Article  Google Scholar 

  5. 5.

    Salmasi V, Maheshwari K, Yang D, Mascha EJ, Singh A, Sessler DI, Kurz A. Relationship between intraoperative hypotension, defined by either reduction from baseline or absolute thresholds, and acute kidney and myocardial injury after noncardiac surgery: a retrospective cohort analysis. Anesthesiology. 2017;126(1):47–65. https://doi.org/10.1097/ALN.0000000000001432.

    Article  PubMed  Google Scholar 

  6. 6.

    Ahuja S, Mascha EJ, Yang D, Maheshwari K, Cohen B, Khanna AK, Ruetzler K, Turan A, Sessler DI. Associations of intraoperative radial arterial systolic, diastolic, mean, and pulse pressures with myocardial and acute kidney injury after noncardiac surgery: a retrospective cohort analysis. Anesthesiol J Am Soc Anesthesiol. 2019; https://doi.org/10.1097/aln.0000000000003048.

    Article  Google Scholar 

  7. 7.

    Arnal D, Garutti I, Perez-Pena J, Olmedilla L, Tzenkov IG. Radial to femoral arterial blood pressure differences during liver transplantation. Anaesthesia. 2005;60(8):766–71. doi:https://doi.org/10.1111/j.1365-2044.2005.04257.x.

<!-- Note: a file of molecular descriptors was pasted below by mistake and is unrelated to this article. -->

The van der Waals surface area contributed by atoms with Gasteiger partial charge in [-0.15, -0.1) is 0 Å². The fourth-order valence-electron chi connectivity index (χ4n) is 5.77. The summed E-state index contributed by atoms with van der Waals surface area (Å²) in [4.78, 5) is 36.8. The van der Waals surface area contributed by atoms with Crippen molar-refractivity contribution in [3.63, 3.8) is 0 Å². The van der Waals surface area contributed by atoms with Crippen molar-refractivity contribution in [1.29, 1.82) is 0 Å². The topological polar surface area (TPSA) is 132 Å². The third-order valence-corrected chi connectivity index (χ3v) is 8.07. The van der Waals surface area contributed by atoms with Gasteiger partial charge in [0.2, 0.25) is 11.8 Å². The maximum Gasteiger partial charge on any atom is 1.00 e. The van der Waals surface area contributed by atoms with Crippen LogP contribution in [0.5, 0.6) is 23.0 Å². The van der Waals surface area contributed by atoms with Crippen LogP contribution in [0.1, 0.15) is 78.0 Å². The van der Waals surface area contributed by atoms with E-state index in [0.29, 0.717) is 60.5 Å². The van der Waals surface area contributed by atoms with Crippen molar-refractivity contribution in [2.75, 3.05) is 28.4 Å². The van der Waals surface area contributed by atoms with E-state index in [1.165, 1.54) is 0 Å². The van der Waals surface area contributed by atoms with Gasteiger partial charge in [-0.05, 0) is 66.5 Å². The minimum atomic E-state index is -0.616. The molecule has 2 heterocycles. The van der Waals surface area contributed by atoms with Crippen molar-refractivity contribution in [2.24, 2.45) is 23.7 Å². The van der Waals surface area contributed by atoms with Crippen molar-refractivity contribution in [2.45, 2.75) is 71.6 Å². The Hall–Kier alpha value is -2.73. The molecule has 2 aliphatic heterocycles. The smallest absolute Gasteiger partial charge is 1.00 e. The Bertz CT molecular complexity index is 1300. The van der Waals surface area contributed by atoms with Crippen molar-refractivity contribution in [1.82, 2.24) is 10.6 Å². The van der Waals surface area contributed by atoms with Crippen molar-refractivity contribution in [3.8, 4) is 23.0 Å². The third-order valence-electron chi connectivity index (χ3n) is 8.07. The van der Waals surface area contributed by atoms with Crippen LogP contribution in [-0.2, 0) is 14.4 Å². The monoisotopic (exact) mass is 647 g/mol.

CAS  Article  PubMed  Google Scholar 

  8. 8.

    Jones DA, DeVita MA, Bellomo R. Rapid-response teams. N Engl J Med. 2011;365(2):139–46. doi:https://doi.org/10.1056/NEJMra0910926.

    CAS  Article  PubMed  Google Scholar 

  9. 9.

    Bland JM, Altman DG. Measuring agreement in method comparison studies. Stat Methods Med Res. 1999;8(2):135–60.

    CAS  Article  Google Scholar 

  10. 10.

    Saugel B, Grothe O, Nicklas JY. Error grid analysis for arterial pressure method comparison studies. Anesth Analg. 2018;126(4):1177–85. https://doi.org/10.1213/ANE.0000000000002585.

    Article  PubMed  Google Scholar